Are You Being Fooled At The Beauty Counter? What All Those Labels Really Mean

Are you Being Fooled at the Beauty Counter | Makeup DetoxAfter learning about the toxins in your beauty products, did you run out and buy the first ‘All-Natural Body Scrub’ you could get your hands on? Oh dear. Well you may have wasted your money.

Companies are cleverly using terms like ‘natural’ and ‘organic’ to trick you into buying their products. Hint: the products are usually the same – it’s just the marketing that’s changed.

The good: companies are reacting to the public’s growing demand for all-natural products (yay!). The bad: they’re just finding better ways to to hide the nasties in their products (boo!). If you don’t want to get duped, read on.

Let’s get a few terms straight:

Natural

Found in nature and unprocessed or minimally processed by humans. Is everything natural automatically safe? No! Hello… rattle snakes! But it’s a term we use to mean a non-toxic ingredient derived from nature.

Don’t fall for any ‘natural’ claims, there aren’t regulations on what can be called natural.

Organic

Plants grown without the use of pesticides. While I eat mostly organic food, I’m not as picky about using only organic beauty products – especially because they can cost twice as much. This is a personal choice.

Companies can say their product is ‘organic’ in the packaging, but there are no regulations on that word. For true organic, look for seals like ‘USDA organic’ or ‘Ecocert’. Ecocert is less strict than USDA Organic but is still good.

Paraben-free/Pthalate-free, etc

This can be a good signal but don’t buy blindly. Sometimes companies say ‘paraben-free’ because they know it will be more appealing to the public, but they just replace parabens with other unhealthy chemicals. Proceed with caution and read ingredients – more on that later.

Bottom line

It may sound cynical, but the main goal of any company is to sell to you. That’s not a bad thing – there are great companies out there with the right intentions. It just means you have to be wary. Don’t trust any marketing claims – most snazzy words on the label don’t mean much. It’s really the ingredient list that tells the truth. No ingredient list? Beware.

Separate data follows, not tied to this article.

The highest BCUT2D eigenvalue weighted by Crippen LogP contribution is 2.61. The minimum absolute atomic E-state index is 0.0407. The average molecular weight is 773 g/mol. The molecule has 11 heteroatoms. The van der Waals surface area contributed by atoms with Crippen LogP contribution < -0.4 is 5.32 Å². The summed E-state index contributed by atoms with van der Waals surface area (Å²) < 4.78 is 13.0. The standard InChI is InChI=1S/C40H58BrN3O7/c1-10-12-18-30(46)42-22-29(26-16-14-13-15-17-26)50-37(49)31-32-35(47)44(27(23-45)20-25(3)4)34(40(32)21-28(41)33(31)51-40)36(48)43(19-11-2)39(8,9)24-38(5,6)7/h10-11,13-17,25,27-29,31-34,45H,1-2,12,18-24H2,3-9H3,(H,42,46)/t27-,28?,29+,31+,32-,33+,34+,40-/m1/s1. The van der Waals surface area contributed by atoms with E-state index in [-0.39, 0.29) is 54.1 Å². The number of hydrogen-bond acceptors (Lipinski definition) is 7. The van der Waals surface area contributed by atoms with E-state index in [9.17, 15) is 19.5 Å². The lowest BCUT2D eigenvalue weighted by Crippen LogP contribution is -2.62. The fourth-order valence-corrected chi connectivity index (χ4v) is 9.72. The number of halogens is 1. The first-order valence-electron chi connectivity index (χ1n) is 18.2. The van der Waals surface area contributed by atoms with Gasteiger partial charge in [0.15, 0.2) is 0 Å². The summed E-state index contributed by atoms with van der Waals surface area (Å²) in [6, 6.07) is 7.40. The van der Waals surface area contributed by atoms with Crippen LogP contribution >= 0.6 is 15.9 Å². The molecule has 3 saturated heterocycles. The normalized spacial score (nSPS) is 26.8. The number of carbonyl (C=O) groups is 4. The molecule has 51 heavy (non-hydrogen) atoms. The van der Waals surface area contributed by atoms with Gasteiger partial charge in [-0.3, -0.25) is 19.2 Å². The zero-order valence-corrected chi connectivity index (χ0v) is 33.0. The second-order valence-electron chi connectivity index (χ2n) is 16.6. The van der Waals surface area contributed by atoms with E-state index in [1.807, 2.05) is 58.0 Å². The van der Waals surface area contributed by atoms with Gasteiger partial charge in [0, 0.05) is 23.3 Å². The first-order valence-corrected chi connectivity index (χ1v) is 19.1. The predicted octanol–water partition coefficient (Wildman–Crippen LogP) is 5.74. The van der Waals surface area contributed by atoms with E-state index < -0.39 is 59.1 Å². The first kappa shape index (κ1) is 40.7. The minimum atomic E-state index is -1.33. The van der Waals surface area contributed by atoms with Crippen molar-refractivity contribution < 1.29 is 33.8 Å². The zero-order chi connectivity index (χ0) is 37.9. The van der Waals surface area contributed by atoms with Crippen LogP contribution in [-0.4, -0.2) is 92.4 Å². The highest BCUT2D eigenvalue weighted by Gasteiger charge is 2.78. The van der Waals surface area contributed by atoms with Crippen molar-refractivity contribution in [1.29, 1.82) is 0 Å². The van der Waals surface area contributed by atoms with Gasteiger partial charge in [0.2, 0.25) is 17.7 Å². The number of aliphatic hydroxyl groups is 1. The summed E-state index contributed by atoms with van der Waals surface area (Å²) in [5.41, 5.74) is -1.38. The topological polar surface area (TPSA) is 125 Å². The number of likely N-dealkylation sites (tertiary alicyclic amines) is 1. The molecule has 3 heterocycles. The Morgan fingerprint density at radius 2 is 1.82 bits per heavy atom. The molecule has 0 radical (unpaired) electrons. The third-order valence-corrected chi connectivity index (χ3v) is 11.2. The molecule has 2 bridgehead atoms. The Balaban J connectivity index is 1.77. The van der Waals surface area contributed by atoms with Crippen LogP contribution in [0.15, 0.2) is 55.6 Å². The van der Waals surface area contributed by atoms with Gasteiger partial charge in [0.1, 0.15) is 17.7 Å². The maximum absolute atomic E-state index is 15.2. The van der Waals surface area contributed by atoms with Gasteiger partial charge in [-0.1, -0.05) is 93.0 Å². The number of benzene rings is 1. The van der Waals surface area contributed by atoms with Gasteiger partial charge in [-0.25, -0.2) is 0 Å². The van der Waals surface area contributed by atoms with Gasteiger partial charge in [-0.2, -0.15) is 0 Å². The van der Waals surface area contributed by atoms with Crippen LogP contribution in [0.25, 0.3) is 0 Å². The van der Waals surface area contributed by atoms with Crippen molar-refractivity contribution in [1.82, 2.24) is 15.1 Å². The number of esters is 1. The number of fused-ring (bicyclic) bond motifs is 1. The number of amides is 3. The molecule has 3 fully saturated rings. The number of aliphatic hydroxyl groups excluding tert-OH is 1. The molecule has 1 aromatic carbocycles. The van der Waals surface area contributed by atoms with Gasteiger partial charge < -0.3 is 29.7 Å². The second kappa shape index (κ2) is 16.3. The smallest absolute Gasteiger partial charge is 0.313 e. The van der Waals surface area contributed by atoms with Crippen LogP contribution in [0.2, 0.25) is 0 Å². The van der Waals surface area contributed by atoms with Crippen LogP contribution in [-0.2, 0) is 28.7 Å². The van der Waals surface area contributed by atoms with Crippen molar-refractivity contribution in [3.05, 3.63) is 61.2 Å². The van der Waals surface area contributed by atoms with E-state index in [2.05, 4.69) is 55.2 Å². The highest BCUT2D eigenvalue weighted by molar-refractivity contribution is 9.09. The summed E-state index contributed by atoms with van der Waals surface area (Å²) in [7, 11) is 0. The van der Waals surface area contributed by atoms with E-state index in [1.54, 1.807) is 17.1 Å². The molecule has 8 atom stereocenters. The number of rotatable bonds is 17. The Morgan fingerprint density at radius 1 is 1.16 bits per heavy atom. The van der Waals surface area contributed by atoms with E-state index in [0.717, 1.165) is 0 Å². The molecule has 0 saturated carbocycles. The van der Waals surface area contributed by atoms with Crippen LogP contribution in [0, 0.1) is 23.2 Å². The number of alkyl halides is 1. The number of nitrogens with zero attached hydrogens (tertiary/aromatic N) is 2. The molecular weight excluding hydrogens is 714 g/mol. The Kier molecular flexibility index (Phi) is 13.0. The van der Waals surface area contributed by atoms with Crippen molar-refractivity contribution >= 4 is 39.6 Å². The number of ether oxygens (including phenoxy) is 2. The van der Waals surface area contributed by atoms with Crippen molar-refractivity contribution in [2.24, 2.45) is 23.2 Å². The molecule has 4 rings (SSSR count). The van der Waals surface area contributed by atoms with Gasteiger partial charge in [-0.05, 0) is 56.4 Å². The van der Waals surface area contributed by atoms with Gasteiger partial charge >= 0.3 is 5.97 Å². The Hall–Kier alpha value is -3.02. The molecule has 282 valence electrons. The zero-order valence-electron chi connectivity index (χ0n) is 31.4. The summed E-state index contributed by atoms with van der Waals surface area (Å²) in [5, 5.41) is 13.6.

How do you take steps to know you’re buying quality products?

  • If it sounds too good to be true, it probably is. Tan in a bottle? That doesn’t make sense. That takes chemicals.
  • Use the test in my freebie (you got it when you signed up).
  • Shop for personal care items at the health food store. Not everything at health food stores is automatically safe. But for now, this will make a big difference.
  • Honestly? Most products you find at the drugstore or department store are filled with toxic chemicals (yes even the ‘luxury’, more expensive ones). If you’ve seen a commercial for a beauty product on TV, it’s probably bad for you. [tweet this]

In the comments I want to hear from you: have you ever been ‘duped’ in some way at the beauty counter? What happened?

More reading: Adria Vasil breaks down the different organic seals here.
Non-toxic kisses,
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{ 2 comments… read them below or add one }

Vikki December 7, 2013

Wow! Really found this eye-opening and Adria Vasil’s article fills in some of the blanks. I’ll have to be more aware of what I buy!

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Michele December 7, 2013

Yes it can be surprising at first to start thinking about these things. Most people look at food labels but not cosmetics labels.

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